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The Australian National University

Dr Siobhan McDonnell

PhD BEc(Hons)/LLB(Hons)
Research Fellow, National Centre for Indigenous Studies
Other ANU Non-College Academic and ANU College of Asia and the Pacific
T: xtn 50092

Areas of expertise

  • Pacific Cultural Studies 200210
  • Aboriginal And Torres Strait Islander Law 180101
  • Culture, Gender, Sexuality 200205
  • Social And Cultural Anthropology 160104
  • Human Rights Law 180114
  • Property Law (Excl. Intellectual Property Law) 180124
  • Environmental And Natural Resources Law 180111

Research interests

Siobhan scholarly interests include: Indigenous people and land; Property rights issues; Social justice issues for Indigenous people; Gender and natural resource management; Legal Anthropology; Customary law and legal pluralism; Pacific studies; Indigenous History; Urbanisation; Cultural Economics; Cultural heritage management; Disaster recovery and climate change.

Biography

Dr. Siobhan McDonnell is an impact academic who produces reserach work that informs public policy outcomes. Dr McDonnell is a lawyer, economist with a doctorate in Legal Anthropology. She is currently employed as a Research Fellow at the National Centre of Indigenous Studies and at the College of Asia and the Pacific.

Dr McDonnell has over twenty years experience working in Indigenous Australia and in the Oceania. She previously worked as a legal and policy advisor at the Central Land Council and at Reconciliation Australia. She began her research career at the Centre for Aboriginal Economic Policy Research. She has served three terms as the Legal Advisor to Vanuatu’s Minister for Lands, Ralph Regenvanu.

In 2014 Dr McDonnell was the principal drafter of a new set of land laws in Vanuatu, as well as amendments to the Constitution of the Republic of Vanuatu. In 2015 she worked with the Solomon Islands Government to develop a pathway for land reform discussions.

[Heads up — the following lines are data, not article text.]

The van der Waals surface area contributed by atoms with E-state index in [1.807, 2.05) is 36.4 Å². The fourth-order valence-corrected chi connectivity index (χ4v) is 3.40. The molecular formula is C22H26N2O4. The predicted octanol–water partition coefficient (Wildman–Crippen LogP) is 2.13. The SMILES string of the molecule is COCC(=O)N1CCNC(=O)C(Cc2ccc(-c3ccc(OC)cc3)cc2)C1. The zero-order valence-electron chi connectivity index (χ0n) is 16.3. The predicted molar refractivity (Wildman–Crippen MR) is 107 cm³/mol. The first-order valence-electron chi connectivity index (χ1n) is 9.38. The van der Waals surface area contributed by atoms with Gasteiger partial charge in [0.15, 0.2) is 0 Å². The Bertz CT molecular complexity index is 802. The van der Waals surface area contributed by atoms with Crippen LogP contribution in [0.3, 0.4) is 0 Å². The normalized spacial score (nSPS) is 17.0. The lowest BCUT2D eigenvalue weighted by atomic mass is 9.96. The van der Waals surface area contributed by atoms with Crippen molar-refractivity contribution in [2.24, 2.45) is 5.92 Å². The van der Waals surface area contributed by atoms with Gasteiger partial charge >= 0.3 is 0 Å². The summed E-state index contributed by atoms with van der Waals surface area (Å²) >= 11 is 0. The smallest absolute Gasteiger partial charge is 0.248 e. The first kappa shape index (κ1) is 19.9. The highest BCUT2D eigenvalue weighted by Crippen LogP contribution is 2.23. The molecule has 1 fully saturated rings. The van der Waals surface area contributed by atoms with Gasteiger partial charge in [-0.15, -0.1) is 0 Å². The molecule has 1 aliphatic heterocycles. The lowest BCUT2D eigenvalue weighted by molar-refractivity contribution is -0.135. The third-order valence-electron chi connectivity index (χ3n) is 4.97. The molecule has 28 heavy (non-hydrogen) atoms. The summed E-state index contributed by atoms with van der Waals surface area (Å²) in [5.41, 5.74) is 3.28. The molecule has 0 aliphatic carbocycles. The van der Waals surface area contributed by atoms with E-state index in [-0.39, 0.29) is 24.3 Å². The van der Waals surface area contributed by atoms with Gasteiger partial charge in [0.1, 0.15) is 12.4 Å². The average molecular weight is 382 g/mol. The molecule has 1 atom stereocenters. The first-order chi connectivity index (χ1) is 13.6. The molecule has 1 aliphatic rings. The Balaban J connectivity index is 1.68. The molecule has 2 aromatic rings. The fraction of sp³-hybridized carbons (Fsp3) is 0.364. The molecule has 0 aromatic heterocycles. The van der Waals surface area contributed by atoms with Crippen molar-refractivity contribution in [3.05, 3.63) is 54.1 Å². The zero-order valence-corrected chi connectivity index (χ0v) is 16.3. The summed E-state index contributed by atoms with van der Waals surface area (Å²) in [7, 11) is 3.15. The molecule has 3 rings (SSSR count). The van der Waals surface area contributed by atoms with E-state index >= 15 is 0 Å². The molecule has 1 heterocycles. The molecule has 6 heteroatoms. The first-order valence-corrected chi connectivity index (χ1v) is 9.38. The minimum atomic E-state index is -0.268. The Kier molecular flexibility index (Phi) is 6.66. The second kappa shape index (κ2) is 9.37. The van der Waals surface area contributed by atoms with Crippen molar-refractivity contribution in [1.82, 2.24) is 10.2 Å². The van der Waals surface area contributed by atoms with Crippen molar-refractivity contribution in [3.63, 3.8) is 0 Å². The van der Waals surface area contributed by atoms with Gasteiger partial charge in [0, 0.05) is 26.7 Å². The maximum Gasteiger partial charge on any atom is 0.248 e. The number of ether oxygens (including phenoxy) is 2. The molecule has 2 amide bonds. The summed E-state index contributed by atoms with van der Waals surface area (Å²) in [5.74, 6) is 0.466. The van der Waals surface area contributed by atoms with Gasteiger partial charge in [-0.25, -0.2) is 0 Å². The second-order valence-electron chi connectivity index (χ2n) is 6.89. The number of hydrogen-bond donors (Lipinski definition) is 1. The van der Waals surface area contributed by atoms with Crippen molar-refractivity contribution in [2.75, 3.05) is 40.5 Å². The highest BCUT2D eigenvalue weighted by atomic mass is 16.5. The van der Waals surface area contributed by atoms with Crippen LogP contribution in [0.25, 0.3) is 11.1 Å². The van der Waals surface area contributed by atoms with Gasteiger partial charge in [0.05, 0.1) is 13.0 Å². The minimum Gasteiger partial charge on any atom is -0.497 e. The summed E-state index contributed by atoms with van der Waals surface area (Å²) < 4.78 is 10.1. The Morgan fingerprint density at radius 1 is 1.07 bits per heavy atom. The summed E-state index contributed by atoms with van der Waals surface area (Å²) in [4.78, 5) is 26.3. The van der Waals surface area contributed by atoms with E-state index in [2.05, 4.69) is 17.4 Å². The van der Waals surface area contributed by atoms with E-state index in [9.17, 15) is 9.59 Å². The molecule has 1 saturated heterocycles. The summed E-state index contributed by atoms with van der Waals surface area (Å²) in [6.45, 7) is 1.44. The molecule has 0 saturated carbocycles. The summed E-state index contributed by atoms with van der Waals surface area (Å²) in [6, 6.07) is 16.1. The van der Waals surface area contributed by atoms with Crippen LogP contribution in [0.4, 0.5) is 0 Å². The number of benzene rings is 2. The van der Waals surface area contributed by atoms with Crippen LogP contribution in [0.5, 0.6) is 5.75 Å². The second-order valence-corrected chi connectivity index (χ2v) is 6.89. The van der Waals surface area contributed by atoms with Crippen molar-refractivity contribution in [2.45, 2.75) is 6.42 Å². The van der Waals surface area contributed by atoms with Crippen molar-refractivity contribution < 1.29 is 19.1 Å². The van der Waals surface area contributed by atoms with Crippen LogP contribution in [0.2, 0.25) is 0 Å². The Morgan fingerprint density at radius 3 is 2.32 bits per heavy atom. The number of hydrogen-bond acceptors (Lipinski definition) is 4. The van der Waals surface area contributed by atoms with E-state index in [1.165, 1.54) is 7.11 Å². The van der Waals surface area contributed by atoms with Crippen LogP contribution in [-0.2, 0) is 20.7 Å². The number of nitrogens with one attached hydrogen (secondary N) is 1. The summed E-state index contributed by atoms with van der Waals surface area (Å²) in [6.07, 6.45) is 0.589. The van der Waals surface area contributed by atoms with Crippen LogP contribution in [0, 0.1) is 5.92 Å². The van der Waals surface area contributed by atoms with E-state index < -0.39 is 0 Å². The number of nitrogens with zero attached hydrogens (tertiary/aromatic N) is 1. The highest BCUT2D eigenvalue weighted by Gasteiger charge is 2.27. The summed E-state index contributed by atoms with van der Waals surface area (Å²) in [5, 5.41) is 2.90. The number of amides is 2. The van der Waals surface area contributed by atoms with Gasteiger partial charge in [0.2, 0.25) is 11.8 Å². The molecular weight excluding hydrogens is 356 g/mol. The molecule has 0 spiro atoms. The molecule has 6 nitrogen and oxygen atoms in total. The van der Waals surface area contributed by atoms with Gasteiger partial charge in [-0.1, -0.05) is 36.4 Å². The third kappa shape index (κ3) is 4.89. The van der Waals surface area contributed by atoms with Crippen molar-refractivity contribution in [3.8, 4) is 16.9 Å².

Dr McDonnell specialised in issues related to natural resource management and gender. In 2017 she was awarded the Gender Institute prize for the PhD dissertation that most contributed to the advancement of gender studies. Siobhan was also awarded the 2017 Australian Anthropology Society national prize for the best thesis in Anthropology.

In 2018 Dr McDonnell became the Chief Investigator on a project for the Australian Government Attorney General's Department on improving the delivery of Family Dispute Resolution services to Indigenous and refugee families. She is also involved in a 3 year ARC Discovery Project on gender and climate change in the Pacific.

Dr McDonnell currently convenes and lectures in a number of courses at the Australian National University and she is regularly engaged as a consultant by both government agencies and non-government organisations.

 

Researcher's projects

Dr Siobhan Mcdonnell is a Legal Anthropologist with twenty years experience working on legal and policy issues with Indigenous people in Australia and Melanesia.

She completed her PhD in Legal Anthropology on Indigenous land rights titled: ‘My Land My Life: Property, Power and Identity in Land Transformations in Vanuatu’. 

Siobhan is currently working on projects in Indigenous Australia and the Pacific including: 

- an evaluation of family dispute resolution processes amongst Indigenous and English as a second language (CALD) communities across Australia;

- constitutional law and rights for Indigenous Australians;

- the history of discrimination faced by Indigenous Australians under various Protection Acts;

- how 'deficit discourse' frames engagement with Indigenous Australians;

- climate change and gender in the Pacific;

- land reform and indigneous land rights in the Pacific;

- disaster managment in the Pacific; and,

- how concepts of 'paradise' frame foreign engagement in the Pacific.

Current student projects

  • Maeve Powell. Indigenous Wellbeing in Urban Spaces: expressing voice through walking and photography in Canberra (PhD Thesis).
  • Meabh Cryan. Concepts of Land and Life: Contested Land Access in Timor-Leste (PhD Thesis).
  • Ed Wensing. Decolonising Property: How Indigenous and Settler systems of land ownerhsip, use and tenure can coexist in parity (PhD Thesis).
  • Athena Rogers. The challenges and opportunities of regulating traditional justice practices in Timor-Leste (Masters Thesis).
  • Evie Rose (Honours Thesis, topic TBC).

 

Publications

Projects and Grants

Grants information is drawn from ARIES. To add or update Projects or Grants information please contact your College Research Office.

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Updated:  27 May 2018 / Responsible Officer:  Director (Research Services Division) / Page Contact:  Researchers